Odes by Horace

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This site is dedicated to bringing you information about the wonder that was the Roman Empire and how its legacy still shapes our history, our language, and the foundations of our society and its institutions. The Roman Empire endures!

The City of Rome was traditionally founded in 753 B.C. by our calendar. The Romans measured their calendar from the foundation of the City, or "Anno urbis conditae". By their calendar, today is Anno Urbis ("The Year of the City") 2768.

Roman Coliseum

The Roman Empire at its greatest extent comprised most of western Europe, the Middle East, and North Africa. Larger than even most modern nations, the empire was held together by a network of roads, a common language, and most of all a culture which still today exerts a powerful influence on our society and institutions, over 1600 years after the fall of Rome. No other empire or civilization has had such a lasting and significant impact on the modern world.

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Home > Latin Authors and Literature > Horace

THE ODES AND CARMEN SAECULARE OF HORACE

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PINDARUM QUISQUIS.


Who fain at Pindar's flight would aim,

On waxen wings, Iulus, he

Soars heavenward, doom'd to give his name

To some new sea.

Pindar, like torrent from the steep

Which, swollen with rain, its banks o'erflows,

With mouth unfathomably deep,

Foams, thunders, glows,

All worthy of Apollo's bay,

Whether in dithyrambic roll

Pouring
new words he burst away Beyond control,

Or gods and god-born heroes tell,

Whose arm with righteous death could tame

Grim Centaurs, tame Chimaeras fell,

Out-breathing flame,

Or bid the boxer or the steed

In deathless pride of victory live,

And dower them with a nobler meed

Than sculptors give,

Or mourn the bridegroom early torn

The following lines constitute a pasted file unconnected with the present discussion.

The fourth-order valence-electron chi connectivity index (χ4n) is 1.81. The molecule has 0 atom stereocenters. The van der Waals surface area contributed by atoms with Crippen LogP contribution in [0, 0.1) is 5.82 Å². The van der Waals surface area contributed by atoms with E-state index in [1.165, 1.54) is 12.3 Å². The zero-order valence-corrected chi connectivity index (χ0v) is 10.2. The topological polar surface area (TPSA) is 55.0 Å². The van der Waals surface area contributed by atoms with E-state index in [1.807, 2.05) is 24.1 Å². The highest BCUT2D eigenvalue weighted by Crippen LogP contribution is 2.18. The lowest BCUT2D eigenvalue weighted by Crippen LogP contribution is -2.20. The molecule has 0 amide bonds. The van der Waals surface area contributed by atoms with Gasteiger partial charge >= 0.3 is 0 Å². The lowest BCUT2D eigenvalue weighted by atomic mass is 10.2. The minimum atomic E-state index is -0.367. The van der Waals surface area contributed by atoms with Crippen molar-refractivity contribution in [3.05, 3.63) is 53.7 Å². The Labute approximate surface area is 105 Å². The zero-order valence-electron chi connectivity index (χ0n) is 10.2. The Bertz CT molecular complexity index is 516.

From his young bride, and set on high

Strength, courage, virtue's golden morn,

Too good to die.

Antonius! yes, the winds blow free,

When Dirce's swan ascends the skies,

To waft him. I, like Matine bee,

In act and guise,

That culls its sweets through toilsome hours,

Am roaming Tibur's banks along,

And fashioning with puny powers

A laboured song.

Your Muse shall sing in loftier strain

How Caesar climbs the sacred height,

The fierce Sygambrians in his train,

With laurel dight,

Than whom the Fates ne'er gave mankind

A richer treasure or more dear,

Nor shall, though earth again should find

The golden year.

Your Muse shall tell of public sports,

And holyday, and votive feast,

For Caesar's sake, and brawling courts

Where strife has ceased.

Then, if my voice can aught avail,

Grateful for him our prayers have won,

My song shall echo, "Hail, all hail,

Auspicious Sun!"

There as you move, "Ho! Triumph, ho!

Great Triumph!" once and yet again

All Rome shall cry, and spices strow

Before your train.

Ten bulls, ten kine, your debt discharge:

A calf new-wean'd from parent cow,

Battening on pastures rich and large,

Shall quit my vow.

Like moon just dawning on the night

The crescent honours of his head;

One dapple spot of snowy white,

The rest all red.





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Anno Urbis - The Roman Empire Online

Facts and Information About The Roman Empire


Roman Empire at its Greatest Extent

This site is dedicated to bringing you information about the wonder that was the Roman Empire and how its legacy still shapes our history, our language, and the foundations of our society and its institutions. The Roman Empire endures!

The City of Rome was traditionally founded in 753 B.C. by our calendar. The Romans measured their calendar from the foundation of the City, or "Anno urbis conditae". By their calendar, today is Anno Urbis ("The Year of the City") 2768.

Roman Coliseum

The Roman Empire at its greatest extent comprised most of western Europe, the Middle East, and North Africa. Larger than even most modern nations, the empire was held together by a network of roads, a common language, and most of all a culture which still today exerts a powerful influence on our society and institutions, over 1600 years after the fall of Rome. No other empire or civilization has had such a lasting and significant impact on the modern world.

Roman Empire - Texts and Resources



        More Texts About the Roman Empire ....








Roman Empire
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